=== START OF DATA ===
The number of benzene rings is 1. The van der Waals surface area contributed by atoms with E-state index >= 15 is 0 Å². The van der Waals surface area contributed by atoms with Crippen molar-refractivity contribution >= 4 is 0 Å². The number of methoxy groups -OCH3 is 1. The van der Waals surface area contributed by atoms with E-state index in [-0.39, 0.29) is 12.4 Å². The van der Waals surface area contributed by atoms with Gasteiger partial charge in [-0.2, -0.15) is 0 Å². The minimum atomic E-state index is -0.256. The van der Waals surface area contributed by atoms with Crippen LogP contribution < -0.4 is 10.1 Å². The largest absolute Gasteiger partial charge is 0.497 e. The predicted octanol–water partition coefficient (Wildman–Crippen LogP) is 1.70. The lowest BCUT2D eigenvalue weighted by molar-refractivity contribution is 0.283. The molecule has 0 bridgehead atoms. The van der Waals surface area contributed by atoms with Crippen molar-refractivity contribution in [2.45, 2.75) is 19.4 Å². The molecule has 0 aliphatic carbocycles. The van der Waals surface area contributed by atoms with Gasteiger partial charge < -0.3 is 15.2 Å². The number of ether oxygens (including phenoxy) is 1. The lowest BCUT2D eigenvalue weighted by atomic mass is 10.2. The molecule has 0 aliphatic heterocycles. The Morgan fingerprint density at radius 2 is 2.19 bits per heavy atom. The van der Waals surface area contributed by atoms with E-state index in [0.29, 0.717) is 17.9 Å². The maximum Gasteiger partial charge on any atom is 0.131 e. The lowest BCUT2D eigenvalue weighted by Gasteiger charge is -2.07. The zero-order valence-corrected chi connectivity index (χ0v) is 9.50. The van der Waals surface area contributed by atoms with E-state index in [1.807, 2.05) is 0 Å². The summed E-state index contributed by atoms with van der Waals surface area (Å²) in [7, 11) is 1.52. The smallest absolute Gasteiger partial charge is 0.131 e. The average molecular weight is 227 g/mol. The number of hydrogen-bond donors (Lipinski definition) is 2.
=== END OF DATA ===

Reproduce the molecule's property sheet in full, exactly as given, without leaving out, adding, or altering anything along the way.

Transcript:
The number of benzene rings is 1. The van der Waals surface area contributed by atoms with E-state index >= 15 is 0 Å². The van der Waals surface area contributed by atoms with Crippen molar-refractivity contribution >= 4 is 0 Å². The number of methoxy groups -OCH3 is 1. The van der Waals surface area contributed by atoms with E-state index in [-0.39, 0.29) is 12.4 Å². The van der Waals surface area contributed by atoms with Gasteiger partial charge in [-0.2, -0.15) is 0 Å². The minimum atomic E-state index is -0.256. The van der Waals surface area contributed by atoms with Crippen LogP contribution < -0.4 is 10.1 Å². The largest absolute Gasteiger partial charge is 0.497 e. The predicted octanol–water partition coefficient (Wildman–Crippen LogP) is 1.70. The lowest BCUT2D eigenvalue weighted by molar-refractivity contribution is 0.283. The molecule has 0 bridgehead atoms. The van der Waals surface area contributed by atoms with Crippen molar-refractivity contribution in [2.45, 2.75) is 19.4 Å². The molecule has 0 aliphatic carbocycles. The van der Waals surface area contributed by atoms with Gasteiger partial charge < -0.3 is 15.2 Å². The number of ether oxygens (including phenoxy) is 1. The lowest BCUT2D eigenvalue weighted by atomic mass is 10.2. The molecule has 0 aliphatic heterocycles. The Morgan fingerprint density at radius 2 is 2.19 bits per heavy atom. The van der Waals surface area contributed by atoms with E-state index in [0.29, 0.717) is 17.9 Å². The maximum Gasteiger partial charge on any atom is 0.131 e. The lowest BCUT2D eigenvalue weighted by Gasteiger charge is -2.07. The zero-order valence-corrected chi connectivity index (χ0v) is 9.50. The van der Waals surface area contributed by atoms with E-state index in [1.807, 2.05) is 0 Å². The summed E-state index contributed by atoms with van der Waals surface area (Å²) in [7, 11) is 1.52. The smallest absolute Gasteiger partial charge is 0.131 e. The average molecular weight is 227 g/mol. The number of hydrogen-bond donors (Lipinski definition) is 2.